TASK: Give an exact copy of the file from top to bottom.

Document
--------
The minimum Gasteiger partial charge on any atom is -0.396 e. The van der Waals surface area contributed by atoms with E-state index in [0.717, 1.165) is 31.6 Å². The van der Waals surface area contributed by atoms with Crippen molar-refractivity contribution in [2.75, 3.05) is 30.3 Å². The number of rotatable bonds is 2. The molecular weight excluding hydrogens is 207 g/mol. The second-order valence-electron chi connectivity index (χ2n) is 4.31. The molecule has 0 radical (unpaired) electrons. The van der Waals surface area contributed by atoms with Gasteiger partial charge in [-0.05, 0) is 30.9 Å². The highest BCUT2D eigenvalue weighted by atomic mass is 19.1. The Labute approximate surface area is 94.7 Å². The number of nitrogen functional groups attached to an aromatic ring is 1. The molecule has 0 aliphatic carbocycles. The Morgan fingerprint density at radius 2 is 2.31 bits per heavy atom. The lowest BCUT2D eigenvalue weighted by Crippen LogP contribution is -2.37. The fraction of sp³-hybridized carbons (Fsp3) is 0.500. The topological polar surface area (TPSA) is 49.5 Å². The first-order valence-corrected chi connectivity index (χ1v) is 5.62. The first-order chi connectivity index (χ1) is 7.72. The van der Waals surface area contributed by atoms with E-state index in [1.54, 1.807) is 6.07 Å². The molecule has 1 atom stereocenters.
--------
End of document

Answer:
The minimum Gasteiger partial charge on any atom is -0.396 e. The van der Waals surface area contributed by atoms with E-state index in [0.717, 1.165) is 31.6 Å². The van der Waals surface area contributed by atoms with Crippen molar-refractivity contribution in [2.75, 3.05) is 30.3 Å². The number of rotatable bonds is 2. The molecular weight excluding hydrogens is 207 g/mol. The second-order valence-electron chi connectivity index (χ2n) is 4.31. The molecule has 0 radical (unpaired) electrons. The van der Waals surface area contributed by atoms with Gasteiger partial charge in [-0.05, 0) is 30.9 Å². The highest BCUT2D eigenvalue weighted by atomic mass is 19.1. The Labute approximate surface area is 94.7 Å². The number of nitrogen functional groups attached to an aromatic ring is 1. The molecule has 0 aliphatic carbocycles. The Morgan fingerprint density at radius 2 is 2.31 bits per heavy atom. The lowest BCUT2D eigenvalue weighted by Crippen LogP contribution is -2.37. The fraction of sp³-hybridized carbons (Fsp3) is 0.500. The topological polar surface area (TPSA) is 49.5 Å². The first-order valence-corrected chi connectivity index (χ1v) is 5.62. The first-order chi connectivity index (χ1) is 7.72. The van der Waals surface area contributed by atoms with E-state index in [1.54, 1.807) is 6.07 Å². The molecule has 1 atom stereocenters.